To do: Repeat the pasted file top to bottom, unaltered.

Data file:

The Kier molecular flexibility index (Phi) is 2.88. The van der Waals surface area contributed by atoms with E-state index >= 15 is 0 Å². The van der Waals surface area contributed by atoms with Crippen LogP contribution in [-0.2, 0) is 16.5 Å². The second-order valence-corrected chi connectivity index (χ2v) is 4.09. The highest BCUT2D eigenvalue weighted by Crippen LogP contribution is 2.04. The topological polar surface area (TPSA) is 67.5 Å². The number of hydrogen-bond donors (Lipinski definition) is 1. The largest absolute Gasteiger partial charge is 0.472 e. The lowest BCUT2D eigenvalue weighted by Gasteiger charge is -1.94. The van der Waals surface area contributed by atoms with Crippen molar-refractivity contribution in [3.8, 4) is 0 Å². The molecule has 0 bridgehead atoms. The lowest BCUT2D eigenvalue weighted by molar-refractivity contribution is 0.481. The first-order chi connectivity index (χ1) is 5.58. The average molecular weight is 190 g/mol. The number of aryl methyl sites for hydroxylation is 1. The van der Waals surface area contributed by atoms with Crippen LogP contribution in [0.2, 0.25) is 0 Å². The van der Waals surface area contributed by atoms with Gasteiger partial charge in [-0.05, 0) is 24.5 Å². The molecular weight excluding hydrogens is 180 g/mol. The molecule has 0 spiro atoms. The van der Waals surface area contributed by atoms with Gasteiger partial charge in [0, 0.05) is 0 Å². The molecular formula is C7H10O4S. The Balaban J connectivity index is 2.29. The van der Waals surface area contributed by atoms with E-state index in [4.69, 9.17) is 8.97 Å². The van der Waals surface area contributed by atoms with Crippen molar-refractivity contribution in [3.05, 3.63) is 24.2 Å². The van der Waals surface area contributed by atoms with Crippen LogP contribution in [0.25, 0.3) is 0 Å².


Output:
The Kier molecular flexibility index (Phi) is 2.88. The van der Waals surface area contributed by atoms with E-state index >= 15 is 0 Å². The van der Waals surface area contributed by atoms with Crippen LogP contribution in [-0.2, 0) is 16.5 Å². The second-order valence-corrected chi connectivity index (χ2v) is 4.09. The highest BCUT2D eigenvalue weighted by Crippen LogP contribution is 2.04. The topological polar surface area (TPSA) is 67.5 Å². The number of hydrogen-bond donors (Lipinski definition) is 1. The largest absolute Gasteiger partial charge is 0.472 e. The lowest BCUT2D eigenvalue weighted by Gasteiger charge is -1.94. The van der Waals surface area contributed by atoms with Crippen molar-refractivity contribution in [3.8, 4) is 0 Å². The molecule has 0 bridgehead atoms. The lowest BCUT2D eigenvalue weighted by molar-refractivity contribution is 0.481. The first-order chi connectivity index (χ1) is 5.58. The average molecular weight is 190 g/mol. The number of aryl methyl sites for hydroxylation is 1. The van der Waals surface area contributed by atoms with Crippen LogP contribution in [0.2, 0.25) is 0 Å². The van der Waals surface area contributed by atoms with Gasteiger partial charge in [-0.05, 0) is 24.5 Å². The molecular weight excluding hydrogens is 180 g/mol. The molecule has 0 spiro atoms. The van der Waals surface area contributed by atoms with Gasteiger partial charge in [0, 0.05) is 0 Å². The molecular formula is C7H10O4S. The Balaban J connectivity index is 2.29. The van der Waals surface area contributed by atoms with E-state index in [4.69, 9.17) is 8.97 Å². The van der Waals surface area contributed by atoms with Crippen molar-refractivity contribution in [3.05, 3.63) is 24.2 Å². The van der Waals surface area contributed by atoms with Crippen LogP contribution in [0.25, 0.3) is 0 Å².